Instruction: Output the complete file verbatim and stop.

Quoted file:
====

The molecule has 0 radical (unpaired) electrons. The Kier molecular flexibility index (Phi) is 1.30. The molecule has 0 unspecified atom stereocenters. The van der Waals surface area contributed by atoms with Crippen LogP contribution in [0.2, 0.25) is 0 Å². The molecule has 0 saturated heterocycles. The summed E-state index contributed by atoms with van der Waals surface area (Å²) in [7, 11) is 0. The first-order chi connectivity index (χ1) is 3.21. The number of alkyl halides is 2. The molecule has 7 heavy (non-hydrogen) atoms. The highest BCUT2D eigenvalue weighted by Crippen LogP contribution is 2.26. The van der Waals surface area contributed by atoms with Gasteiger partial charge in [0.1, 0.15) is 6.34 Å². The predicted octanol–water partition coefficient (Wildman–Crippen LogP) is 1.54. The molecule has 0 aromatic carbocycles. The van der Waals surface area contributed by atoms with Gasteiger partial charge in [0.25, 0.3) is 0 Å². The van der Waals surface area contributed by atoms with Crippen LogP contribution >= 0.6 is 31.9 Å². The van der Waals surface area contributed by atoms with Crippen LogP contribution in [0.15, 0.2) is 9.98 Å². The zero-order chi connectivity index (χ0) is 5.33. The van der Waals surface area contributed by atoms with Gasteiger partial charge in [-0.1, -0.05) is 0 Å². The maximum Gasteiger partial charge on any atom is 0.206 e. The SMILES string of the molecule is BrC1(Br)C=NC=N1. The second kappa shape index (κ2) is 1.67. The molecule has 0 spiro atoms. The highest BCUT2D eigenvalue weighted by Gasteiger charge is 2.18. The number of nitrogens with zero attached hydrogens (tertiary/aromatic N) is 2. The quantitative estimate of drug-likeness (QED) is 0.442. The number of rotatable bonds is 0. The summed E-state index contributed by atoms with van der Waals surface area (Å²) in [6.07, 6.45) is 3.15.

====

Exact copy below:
The molecule has 0 radical (unpaired) electrons. The Kier molecular flexibility index (Phi) is 1.30. The molecule has 0 unspecified atom stereocenters. The van der Waals surface area contributed by atoms with Crippen LogP contribution in [0.2, 0.25) is 0 Å². The molecule has 0 saturated heterocycles. The summed E-state index contributed by atoms with van der Waals surface area (Å²) in [7, 11) is 0. The first-order chi connectivity index (χ1) is 3.21. The number of alkyl halides is 2. The molecule has 7 heavy (non-hydrogen) atoms. The highest BCUT2D eigenvalue weighted by Crippen LogP contribution is 2.26. The van der Waals surface area contributed by atoms with Gasteiger partial charge in [0.1, 0.15) is 6.34 Å². The predicted octanol–water partition coefficient (Wildman–Crippen LogP) is 1.54. The molecule has 0 aromatic carbocycles. The van der Waals surface area contributed by atoms with Gasteiger partial charge in [0.25, 0.3) is 0 Å². The van der Waals surface area contributed by atoms with Crippen LogP contribution >= 0.6 is 31.9 Å². The van der Waals surface area contributed by atoms with Crippen LogP contribution in [0.15, 0.2) is 9.98 Å². The zero-order chi connectivity index (χ0) is 5.33. The van der Waals surface area contributed by atoms with Gasteiger partial charge in [-0.1, -0.05) is 0 Å². The maximum Gasteiger partial charge on any atom is 0.206 e. The SMILES string of the molecule is BrC1(Br)C=NC=N1. The second kappa shape index (κ2) is 1.67. The molecule has 0 spiro atoms. The highest BCUT2D eigenvalue weighted by Gasteiger charge is 2.18. The number of nitrogens with zero attached hydrogens (tertiary/aromatic N) is 2. The quantitative estimate of drug-likeness (QED) is 0.442. The number of rotatable bonds is 0. The summed E-state index contributed by atoms with van der Waals surface area (Å²) in [6.07, 6.45) is 3.15.